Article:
On Friday I had carpal tunnel release surgery in my right hand. The procedure required a long vertical slit through the palm, where the surgeon cut the transverse carpal ligament to relieve pressure on the median nerve, and also removed a fair amount of scar tissue from the area. The scar tissue was especially surprising. A majority of people who suffer from chronic CTS - many for years before they seek treatment - never build up scar tissue and have better nerve response than I did after three months of symptoms. Everything about my case points to acute CTS, except for I never had a damaging wrist injury. Or did I? The long tunnel of scars and bruises is becoming increasingly murky.

What the surgery did determine is that this was never going to get better on its own, and may not still. It's up to the nerve to heal now that the compression has been released. It was, however, badly compressed. As soon as the wound heals I can employ massage to prevent scar tissue buildup and hand exercises to improve strength, but most of the actual healing process is beyond my control. Knowledge of this has admittedly brought me down, but that sad feeling could just be the pain and fatigue from surgery, and dealing with what is currently an utterly useless right hand. I lost my temper today when I failed to wrap a band around my hair - so I threw my hat across the room and stomped all over it. Childish as it is, sometimes a temper tantrum feels good.

When my mom heard about my surgery, she offered to spend her birthday driving across Colorado with my dad so they could drive me to the clinic and stay by my bedside as I woke up in a recovery room, groggy and begging for apple juice. My mom was very sweet to take care of me over the weekend, and I feel lucky to have her. It was especially fun to show my parents our new home and the surrounding mountains.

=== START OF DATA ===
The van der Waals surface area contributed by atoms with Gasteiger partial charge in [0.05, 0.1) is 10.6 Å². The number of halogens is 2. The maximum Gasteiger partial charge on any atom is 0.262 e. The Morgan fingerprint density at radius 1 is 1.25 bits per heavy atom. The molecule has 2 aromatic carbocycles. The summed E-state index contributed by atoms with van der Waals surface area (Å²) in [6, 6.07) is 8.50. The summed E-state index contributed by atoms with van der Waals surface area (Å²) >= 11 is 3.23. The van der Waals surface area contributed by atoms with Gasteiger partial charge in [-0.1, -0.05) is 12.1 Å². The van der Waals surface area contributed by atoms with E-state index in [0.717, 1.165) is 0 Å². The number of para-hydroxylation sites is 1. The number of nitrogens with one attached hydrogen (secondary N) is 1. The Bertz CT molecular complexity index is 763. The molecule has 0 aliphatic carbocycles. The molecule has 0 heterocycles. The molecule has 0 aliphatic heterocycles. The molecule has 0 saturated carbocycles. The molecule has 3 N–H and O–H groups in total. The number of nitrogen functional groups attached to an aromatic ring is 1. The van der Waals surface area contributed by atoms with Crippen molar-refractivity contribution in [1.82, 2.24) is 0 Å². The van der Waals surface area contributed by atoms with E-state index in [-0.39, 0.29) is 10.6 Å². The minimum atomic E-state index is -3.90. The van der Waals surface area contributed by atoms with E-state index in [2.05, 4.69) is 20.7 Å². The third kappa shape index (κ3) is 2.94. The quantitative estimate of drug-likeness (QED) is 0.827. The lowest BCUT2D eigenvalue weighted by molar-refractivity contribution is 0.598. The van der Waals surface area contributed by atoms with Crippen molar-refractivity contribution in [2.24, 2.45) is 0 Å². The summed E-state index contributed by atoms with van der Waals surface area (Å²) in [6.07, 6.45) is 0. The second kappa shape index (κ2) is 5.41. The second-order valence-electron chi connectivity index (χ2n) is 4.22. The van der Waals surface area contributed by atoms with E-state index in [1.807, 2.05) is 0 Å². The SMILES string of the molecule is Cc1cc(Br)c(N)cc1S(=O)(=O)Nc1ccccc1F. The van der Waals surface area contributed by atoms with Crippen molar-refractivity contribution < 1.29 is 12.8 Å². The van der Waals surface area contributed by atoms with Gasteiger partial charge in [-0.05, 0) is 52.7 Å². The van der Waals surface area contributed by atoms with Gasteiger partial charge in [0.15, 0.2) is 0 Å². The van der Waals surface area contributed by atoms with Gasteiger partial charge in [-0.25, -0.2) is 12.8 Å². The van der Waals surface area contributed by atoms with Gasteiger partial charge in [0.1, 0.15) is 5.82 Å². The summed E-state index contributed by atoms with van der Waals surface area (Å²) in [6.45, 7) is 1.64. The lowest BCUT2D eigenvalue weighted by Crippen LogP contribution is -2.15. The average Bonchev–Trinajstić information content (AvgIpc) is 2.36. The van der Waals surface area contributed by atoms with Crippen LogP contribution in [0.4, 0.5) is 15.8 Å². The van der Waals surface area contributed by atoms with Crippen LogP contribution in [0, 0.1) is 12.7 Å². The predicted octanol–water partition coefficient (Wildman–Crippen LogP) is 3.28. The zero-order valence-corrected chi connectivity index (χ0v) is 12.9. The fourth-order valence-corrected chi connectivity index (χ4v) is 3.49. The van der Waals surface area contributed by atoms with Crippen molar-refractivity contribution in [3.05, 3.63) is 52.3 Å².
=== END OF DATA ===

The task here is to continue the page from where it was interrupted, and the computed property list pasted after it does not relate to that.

The hat-stomping incident occurred after they returned to Salt Lake, when I decided to get some fresh air by walking up to my neighbor's house to deliver a check. The process of getting ready - changing into outside clothes, adjusting my new arm sling, writing and signing a check with my left hand to a satisfying level of third-grade-penmanship, applying sunscreen, and putting on shoes and socks - took a frustratingly large amount of time. By the time I got to the hair tie and hat, I'd had it, and let my hair whip and tangle in the wind. Dark clouds built overhead as I walked. After three miles I still hadn't found my neighbor's house (turns out he moved his street sign) but by then there was thunder directly overhead, and I needed to hurry home. When it started to rain I tried jogging, but that was far too painful and ill-advised. Then the sky opened with heavy rain and nickel-sized hail, and all I could do was duck beneath a pine tree and hold my good hand over my neck as hail pelted my head and back, and rain soaked the bandages I wasn't supposed to get wet.

"Mom would not be happy with me," I thought. (Sorry, Mom.) I felt like crying, but I'd already spent all my tantrum energy on a hat.

Instead I waited for the hail to subside, then walked the rest of the way home in a downpour to change my bandages and dispose of the disintegrated check that I'd spent such a long time writing and carrying up the road for nothing. Sometimes it just feels like there's a dark cloud hovering overhead. But things get brighter. I know that.